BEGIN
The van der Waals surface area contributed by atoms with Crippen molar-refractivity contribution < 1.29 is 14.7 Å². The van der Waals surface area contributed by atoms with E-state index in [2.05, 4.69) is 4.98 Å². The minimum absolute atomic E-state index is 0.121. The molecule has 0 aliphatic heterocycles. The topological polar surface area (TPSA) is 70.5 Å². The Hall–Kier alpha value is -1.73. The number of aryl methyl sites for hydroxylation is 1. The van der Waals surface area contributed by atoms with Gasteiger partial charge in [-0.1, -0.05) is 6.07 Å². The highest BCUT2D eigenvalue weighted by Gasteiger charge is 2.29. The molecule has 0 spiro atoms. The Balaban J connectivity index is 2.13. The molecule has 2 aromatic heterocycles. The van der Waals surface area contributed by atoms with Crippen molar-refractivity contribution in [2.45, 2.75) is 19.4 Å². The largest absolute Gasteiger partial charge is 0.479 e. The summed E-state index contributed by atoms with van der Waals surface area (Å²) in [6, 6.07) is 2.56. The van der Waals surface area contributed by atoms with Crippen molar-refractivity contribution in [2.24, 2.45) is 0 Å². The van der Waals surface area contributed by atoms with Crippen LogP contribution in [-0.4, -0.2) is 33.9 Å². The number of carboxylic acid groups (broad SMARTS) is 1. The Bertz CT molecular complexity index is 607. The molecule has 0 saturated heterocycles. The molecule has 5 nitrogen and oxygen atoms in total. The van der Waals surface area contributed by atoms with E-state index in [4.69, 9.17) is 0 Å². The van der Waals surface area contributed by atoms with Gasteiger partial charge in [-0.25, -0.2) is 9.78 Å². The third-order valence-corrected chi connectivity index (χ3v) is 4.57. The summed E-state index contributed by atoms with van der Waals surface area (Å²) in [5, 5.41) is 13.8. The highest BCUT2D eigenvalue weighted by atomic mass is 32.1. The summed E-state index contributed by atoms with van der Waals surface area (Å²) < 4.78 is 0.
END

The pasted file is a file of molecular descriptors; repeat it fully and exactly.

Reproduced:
The van der Waals surface area contributed by atoms with Crippen molar-refractivity contribution < 1.29 is 14.7 Å². The van der Waals surface area contributed by atoms with E-state index in [2.05, 4.69) is 4.98 Å². The minimum absolute atomic E-state index is 0.121. The molecule has 0 aliphatic heterocycles. The topological polar surface area (TPSA) is 70.5 Å². The Hall–Kier alpha value is -1.73. The number of aryl methyl sites for hydroxylation is 1. The van der Waals surface area contributed by atoms with Gasteiger partial charge in [-0.1, -0.05) is 6.07 Å². The highest BCUT2D eigenvalue weighted by Gasteiger charge is 2.29. The molecule has 0 spiro atoms. The Balaban J connectivity index is 2.13. The molecule has 2 aromatic heterocycles. The van der Waals surface area contributed by atoms with Crippen molar-refractivity contribution in [2.45, 2.75) is 19.4 Å². The largest absolute Gasteiger partial charge is 0.479 e. The summed E-state index contributed by atoms with van der Waals surface area (Å²) in [6, 6.07) is 2.56. The van der Waals surface area contributed by atoms with Crippen molar-refractivity contribution in [2.24, 2.45) is 0 Å². The van der Waals surface area contributed by atoms with Crippen LogP contribution in [-0.4, -0.2) is 33.9 Å². The number of carboxylic acid groups (broad SMARTS) is 1. The Bertz CT molecular complexity index is 607. The molecule has 0 saturated heterocycles. The molecule has 5 nitrogen and oxygen atoms in total. The van der Waals surface area contributed by atoms with E-state index in [4.69, 9.17) is 0 Å². The van der Waals surface area contributed by atoms with Gasteiger partial charge in [-0.25, -0.2) is 9.78 Å². The third-order valence-corrected chi connectivity index (χ3v) is 4.57. The summed E-state index contributed by atoms with van der Waals surface area (Å²) in [5, 5.41) is 13.8. The highest BCUT2D eigenvalue weighted by atomic mass is 32.1. The summed E-state index contributed by atoms with van der Waals surface area (Å²) < 4.78 is 0.